Sunday, July 20, 2014

On the Big Screen: DR. STRANGELOVE or: How I Learned to Stop Worrying and Love the Bomb (1964)

The story goes that Peter Sellers was supposed to play four roles in Stanley Kubrick's nuclear-war comedy. The versatile actor was already playing the title character, a German scientist who finds it increasingly difficult to repress his Nazi reflexes as doomsday nears, as well as the President of the United States and an RAF liaison to the renegade general Jack D. Ripper, whose obsession with flouride's threat to his purity of essence triggers Armageddon. Kubrick wanted Sellers in all four major locations of the story and had him slated to play Major Kong, the commander of a bomber deployed by Ripper. Sellers reportedly balked at the fourth role, doubting his ability to do a Texas accent, and finally was replaced after an injury, so that Slim Pickens finally takes the ride down with the bomb, a-whoopin' and a-hollerin' as, in retrospect, only he could. There's no reason to doubt this story, but it's one of those moments when Kubrick's judgment must be questioned, as when he contemplated climaxing the film with a pie fight in the War Room. Sellers simply doesn't belong on board the bomber; his presence would have undermined an effect that I presume was intentional on Kubrick's part. Sellers would have distanced and distracted the audience from the suspense the director quite deliberately develops at two crucial points. The first is when the bomber crew struggles to evade a Russian missile; the second when technical problems resulting from the missile attack imperil the mission to drop an atomic bomb. At these moments Kubrick, aided by composer Laurie Johnson, veers from comic to thriller mode. Johnson's theme for the bomber is "When Johnnie Comes Marching Home," and its initial effect is parodic. But as the missile closes in on the bomber in ten-mile, five-mile and finally one-mile increments, and later as Kong struggles to fix the mechanism to open the bomb-bay door, Johnson finds a rhythmic riff between verses and escalates it. The music sells the tension powerfully, but what are we tense about? It seems that during the missile attack, at least, Kubrick is tempting the audience to root for the bomber crew, despite our knowledge of the terrible consequences should they evade the missile and succeed in their mission. I dare say that Kubrick is showing off his ability to manipulate audiences with every cinematic trick in the book -- and to prove the point, arguably, he does it again at the supreme moment. As the miles to the target are counted down and Kong struggles with the wiring, are we really entirely rooting against him? We should be -- but then again this is a comedy and we wouldn't want to abort a gag. But it would be the wrong type of comedy if it were Peter Sellers sitting on the bomb. Kubrick films the attack on Burpleson Air Force Base to stop General Ripper in a verite style superficially similar to the realism of the bomber scenes, but I doubt whether anyone roots for Ripper, with Sellers as Group Captain Mandrake at his side, to repel the attackers. Ripper is too obviously a lunatic, while the bomber crew, even the clownish-sounding Kong, are ordinary men in a way Sellers would not have been.  Early, Kong lectures his crew about the human emotions they're bound to feel at the prospect of nuclear war. There's something satiric about his talk, since we feel sure at this early point that real human emotions would inspire these men to abort the mission regardless of orders or duty. But if we find ourselves wanting them to survive the missile attack later, it's as if a trap has been sprung implicating us and our human emotions in the doomsday to come. It's as if Kubrick, widely regarded as distant from human emotion, was explaining why that might be so. It'd be funny if he saved something like a statement of principles for his funniest film.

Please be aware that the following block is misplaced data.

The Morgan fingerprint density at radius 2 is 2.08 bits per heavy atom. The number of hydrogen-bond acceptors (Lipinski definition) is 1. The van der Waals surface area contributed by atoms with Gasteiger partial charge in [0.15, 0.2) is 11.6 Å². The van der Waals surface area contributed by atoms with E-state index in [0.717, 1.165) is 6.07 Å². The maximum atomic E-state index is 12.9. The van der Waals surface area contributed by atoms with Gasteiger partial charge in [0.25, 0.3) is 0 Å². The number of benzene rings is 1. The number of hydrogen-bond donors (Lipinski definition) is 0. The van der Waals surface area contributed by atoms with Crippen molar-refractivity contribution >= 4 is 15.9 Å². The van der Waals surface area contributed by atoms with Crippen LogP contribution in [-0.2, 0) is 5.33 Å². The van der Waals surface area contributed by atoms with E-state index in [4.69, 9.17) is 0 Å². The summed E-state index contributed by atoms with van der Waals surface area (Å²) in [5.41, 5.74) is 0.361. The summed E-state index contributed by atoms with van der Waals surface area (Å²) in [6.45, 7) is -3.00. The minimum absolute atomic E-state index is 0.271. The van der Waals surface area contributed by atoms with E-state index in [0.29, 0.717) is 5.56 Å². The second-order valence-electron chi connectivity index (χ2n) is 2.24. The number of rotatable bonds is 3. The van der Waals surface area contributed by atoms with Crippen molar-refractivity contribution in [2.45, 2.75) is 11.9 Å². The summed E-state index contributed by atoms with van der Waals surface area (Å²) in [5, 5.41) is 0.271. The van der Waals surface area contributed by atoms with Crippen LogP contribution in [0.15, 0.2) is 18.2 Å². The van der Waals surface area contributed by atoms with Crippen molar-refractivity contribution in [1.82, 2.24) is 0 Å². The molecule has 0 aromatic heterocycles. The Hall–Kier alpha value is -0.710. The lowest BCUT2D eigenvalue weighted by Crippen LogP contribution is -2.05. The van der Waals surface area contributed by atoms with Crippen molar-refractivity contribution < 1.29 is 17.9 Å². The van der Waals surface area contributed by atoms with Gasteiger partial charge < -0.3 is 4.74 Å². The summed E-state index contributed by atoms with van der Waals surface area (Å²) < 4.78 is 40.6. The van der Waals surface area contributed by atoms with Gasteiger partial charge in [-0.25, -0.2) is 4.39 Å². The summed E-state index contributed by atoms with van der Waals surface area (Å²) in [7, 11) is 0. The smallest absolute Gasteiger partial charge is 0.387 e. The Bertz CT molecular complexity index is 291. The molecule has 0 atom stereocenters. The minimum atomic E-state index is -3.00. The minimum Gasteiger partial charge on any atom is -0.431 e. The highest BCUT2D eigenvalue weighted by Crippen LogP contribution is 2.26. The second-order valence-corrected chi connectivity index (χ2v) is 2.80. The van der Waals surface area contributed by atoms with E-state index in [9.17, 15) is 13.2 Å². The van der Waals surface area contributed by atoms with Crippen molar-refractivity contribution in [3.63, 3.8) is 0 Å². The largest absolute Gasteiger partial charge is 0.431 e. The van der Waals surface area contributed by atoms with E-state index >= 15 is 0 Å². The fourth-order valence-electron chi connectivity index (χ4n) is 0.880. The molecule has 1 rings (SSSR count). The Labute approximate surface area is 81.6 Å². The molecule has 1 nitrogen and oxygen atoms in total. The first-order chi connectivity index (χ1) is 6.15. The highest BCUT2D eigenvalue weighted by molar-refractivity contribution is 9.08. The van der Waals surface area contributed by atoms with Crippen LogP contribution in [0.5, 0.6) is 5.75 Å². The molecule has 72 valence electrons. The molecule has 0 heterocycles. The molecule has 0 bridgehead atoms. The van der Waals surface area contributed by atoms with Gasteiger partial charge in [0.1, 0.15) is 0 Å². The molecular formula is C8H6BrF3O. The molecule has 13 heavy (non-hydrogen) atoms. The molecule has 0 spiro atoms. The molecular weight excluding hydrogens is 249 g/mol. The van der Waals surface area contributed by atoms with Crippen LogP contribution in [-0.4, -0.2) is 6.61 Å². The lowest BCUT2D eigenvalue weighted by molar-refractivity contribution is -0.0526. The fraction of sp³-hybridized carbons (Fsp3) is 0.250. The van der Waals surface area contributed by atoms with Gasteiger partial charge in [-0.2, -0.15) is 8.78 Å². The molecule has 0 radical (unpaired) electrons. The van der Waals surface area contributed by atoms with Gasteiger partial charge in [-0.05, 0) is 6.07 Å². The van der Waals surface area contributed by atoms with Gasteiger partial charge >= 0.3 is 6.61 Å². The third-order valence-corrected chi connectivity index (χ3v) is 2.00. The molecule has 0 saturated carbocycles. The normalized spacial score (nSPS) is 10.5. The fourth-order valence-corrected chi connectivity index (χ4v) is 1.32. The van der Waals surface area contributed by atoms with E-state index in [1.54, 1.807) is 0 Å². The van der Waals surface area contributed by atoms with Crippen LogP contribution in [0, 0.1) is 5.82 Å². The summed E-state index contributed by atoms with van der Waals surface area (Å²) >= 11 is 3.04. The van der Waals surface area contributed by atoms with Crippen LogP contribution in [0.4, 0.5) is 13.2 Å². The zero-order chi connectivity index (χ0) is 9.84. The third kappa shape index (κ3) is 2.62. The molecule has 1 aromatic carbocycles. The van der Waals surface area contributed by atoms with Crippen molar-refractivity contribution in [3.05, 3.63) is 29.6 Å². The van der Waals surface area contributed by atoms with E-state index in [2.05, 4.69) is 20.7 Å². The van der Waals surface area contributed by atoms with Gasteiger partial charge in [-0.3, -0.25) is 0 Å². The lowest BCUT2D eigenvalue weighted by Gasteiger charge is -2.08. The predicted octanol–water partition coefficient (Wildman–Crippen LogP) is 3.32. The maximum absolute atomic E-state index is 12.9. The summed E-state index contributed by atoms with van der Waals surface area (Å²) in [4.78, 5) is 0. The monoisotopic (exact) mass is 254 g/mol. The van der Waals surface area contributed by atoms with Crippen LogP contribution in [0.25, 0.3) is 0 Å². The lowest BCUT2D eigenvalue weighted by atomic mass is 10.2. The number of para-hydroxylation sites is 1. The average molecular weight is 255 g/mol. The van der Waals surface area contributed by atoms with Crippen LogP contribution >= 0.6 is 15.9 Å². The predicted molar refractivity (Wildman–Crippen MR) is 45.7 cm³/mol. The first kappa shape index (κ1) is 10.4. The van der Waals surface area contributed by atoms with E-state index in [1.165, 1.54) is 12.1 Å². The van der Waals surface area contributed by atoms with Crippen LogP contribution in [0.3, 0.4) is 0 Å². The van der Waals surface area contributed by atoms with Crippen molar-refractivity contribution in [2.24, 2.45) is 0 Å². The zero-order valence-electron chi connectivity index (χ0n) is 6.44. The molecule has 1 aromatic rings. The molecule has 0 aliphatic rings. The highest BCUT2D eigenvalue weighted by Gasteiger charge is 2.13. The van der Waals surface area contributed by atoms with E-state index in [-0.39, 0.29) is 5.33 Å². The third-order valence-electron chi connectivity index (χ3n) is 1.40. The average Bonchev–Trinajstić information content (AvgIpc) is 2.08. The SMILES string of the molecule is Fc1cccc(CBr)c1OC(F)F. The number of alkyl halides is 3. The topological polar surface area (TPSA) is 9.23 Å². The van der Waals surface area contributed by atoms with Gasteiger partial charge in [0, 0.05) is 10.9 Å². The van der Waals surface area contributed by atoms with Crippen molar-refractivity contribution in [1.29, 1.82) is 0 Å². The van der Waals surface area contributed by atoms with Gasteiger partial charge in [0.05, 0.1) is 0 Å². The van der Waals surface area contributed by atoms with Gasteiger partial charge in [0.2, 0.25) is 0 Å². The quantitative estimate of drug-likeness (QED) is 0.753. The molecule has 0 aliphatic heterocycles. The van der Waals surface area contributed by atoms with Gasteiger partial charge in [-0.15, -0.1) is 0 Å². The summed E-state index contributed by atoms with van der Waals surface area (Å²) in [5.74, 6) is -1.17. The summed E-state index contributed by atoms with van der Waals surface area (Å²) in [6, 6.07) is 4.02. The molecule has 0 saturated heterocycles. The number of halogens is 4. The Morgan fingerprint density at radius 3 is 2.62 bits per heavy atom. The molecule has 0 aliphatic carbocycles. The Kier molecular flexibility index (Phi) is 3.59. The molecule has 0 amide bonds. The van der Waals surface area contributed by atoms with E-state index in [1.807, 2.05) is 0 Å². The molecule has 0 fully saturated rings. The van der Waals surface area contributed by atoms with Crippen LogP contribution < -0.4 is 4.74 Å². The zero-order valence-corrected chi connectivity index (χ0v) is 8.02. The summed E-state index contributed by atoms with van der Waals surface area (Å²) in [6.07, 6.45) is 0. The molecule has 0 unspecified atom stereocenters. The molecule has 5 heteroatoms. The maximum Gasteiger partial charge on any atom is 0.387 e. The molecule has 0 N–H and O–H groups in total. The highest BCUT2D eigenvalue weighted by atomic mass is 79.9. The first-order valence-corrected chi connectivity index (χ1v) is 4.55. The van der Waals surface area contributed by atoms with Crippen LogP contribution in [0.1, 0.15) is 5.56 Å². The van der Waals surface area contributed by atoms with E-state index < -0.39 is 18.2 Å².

Dr. Strangelove is one of the funniest films ever, perhaps because we needed to laugh at the thought of Doomsday in 1964 and still do now in our age of Preppers. The audacity of Kubrick and Terry Southern's imagination (adapting Peter George's more conventional thriller) has aged well, as does Kubrick's mastery of sound comedy, particularly the comedy of the human voice. This is where Sellers comes in heroically handy, his clipped British tones as Mandrake contrasting wonderfully first with Sterling Hayden's paranoid growl, then with Keenan Wynn's flat laconic idiocy; his President Muffley's adenoidal tones contrasting authoritatively with George C. Scott's redneck bluster, then shifting to diplomatic baby talk on the phone with the Soviet premier; his Strangelove's teutonic drawl clashing with Peter Bull's melodramatic plumminess as the Soviet ambassador and with Sellers himself as the President. I still say Sellers couldn't have substituted for Pickens's authentic physical presence, but in his three roles he is an invaluable asset, while the other actors mentioned are uniformly inspired. Strangelove is playing this week at Albany's house of movie revivals, the Madison Theater, and it's worth seeing on the big screen if only to notice Dr. Strangelove sitting quietly at the War Room round table -- I think it's a double for Sellers with the unmistakable wig -- for at least half an hour, not speaking until spoken too like a good authoritarian, during Sellers' slow-burn colloquy with a manic Scott. Of course, it's worth seeing on a big screen because that's what it was made for, and it's great to have a venue, fifty years after Strangelove opened, where it can be seen at its proper scale.

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